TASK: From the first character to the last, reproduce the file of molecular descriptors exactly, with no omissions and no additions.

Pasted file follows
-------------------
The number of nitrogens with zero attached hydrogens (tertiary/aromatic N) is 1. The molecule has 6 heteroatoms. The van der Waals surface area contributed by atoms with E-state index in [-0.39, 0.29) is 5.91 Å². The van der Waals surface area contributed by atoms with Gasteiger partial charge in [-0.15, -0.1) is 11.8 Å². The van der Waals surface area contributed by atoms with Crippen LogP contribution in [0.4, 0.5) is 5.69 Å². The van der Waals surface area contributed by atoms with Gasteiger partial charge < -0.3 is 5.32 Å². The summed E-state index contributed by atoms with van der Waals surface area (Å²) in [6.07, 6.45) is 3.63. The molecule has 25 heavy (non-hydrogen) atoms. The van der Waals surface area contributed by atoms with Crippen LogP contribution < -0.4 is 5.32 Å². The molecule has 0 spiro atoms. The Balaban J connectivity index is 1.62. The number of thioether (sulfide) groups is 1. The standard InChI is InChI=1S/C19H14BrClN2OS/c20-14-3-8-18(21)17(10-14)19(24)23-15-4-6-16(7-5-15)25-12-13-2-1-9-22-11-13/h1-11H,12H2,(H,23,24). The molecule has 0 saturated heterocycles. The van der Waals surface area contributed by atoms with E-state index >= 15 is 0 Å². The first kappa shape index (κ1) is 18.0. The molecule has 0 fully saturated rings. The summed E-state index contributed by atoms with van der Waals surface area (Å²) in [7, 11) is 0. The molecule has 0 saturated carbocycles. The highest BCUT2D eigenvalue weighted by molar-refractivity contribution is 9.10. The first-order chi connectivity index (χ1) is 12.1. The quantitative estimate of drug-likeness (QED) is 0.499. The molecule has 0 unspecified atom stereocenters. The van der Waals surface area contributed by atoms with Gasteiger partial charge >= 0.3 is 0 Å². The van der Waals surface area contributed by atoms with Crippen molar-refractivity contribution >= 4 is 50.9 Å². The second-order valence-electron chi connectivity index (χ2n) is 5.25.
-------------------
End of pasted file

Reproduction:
The number of nitrogens with zero attached hydrogens (tertiary/aromatic N) is 1. The molecule has 6 heteroatoms. The van der Waals surface area contributed by atoms with E-state index in [-0.39, 0.29) is 5.91 Å². The van der Waals surface area contributed by atoms with Gasteiger partial charge in [-0.15, -0.1) is 11.8 Å². The van der Waals surface area contributed by atoms with Crippen LogP contribution in [0.4, 0.5) is 5.69 Å². The van der Waals surface area contributed by atoms with Gasteiger partial charge < -0.3 is 5.32 Å². The summed E-state index contributed by atoms with van der Waals surface area (Å²) in [6.07, 6.45) is 3.63. The molecule has 25 heavy (non-hydrogen) atoms. The van der Waals surface area contributed by atoms with Crippen LogP contribution < -0.4 is 5.32 Å². The molecule has 0 spiro atoms. The Balaban J connectivity index is 1.62. The number of thioether (sulfide) groups is 1. The standard InChI is InChI=1S/C19H14BrClN2OS/c20-14-3-8-18(21)17(10-14)19(24)23-15-4-6-16(7-5-15)25-12-13-2-1-9-22-11-13/h1-11H,12H2,(H,23,24). The molecule has 0 saturated heterocycles. The van der Waals surface area contributed by atoms with E-state index >= 15 is 0 Å². The first kappa shape index (κ1) is 18.0. The molecule has 0 fully saturated rings. The summed E-state index contributed by atoms with van der Waals surface area (Å²) in [7, 11) is 0. The molecule has 0 saturated carbocycles. The highest BCUT2D eigenvalue weighted by molar-refractivity contribution is 9.10. The first-order chi connectivity index (χ1) is 12.1. The quantitative estimate of drug-likeness (QED) is 0.499. The molecule has 0 unspecified atom stereocenters. The van der Waals surface area contributed by atoms with Gasteiger partial charge >= 0.3 is 0 Å². The van der Waals surface area contributed by atoms with Crippen molar-refractivity contribution >= 4 is 50.9 Å². The second-order valence-electron chi connectivity index (χ2n) is 5.25.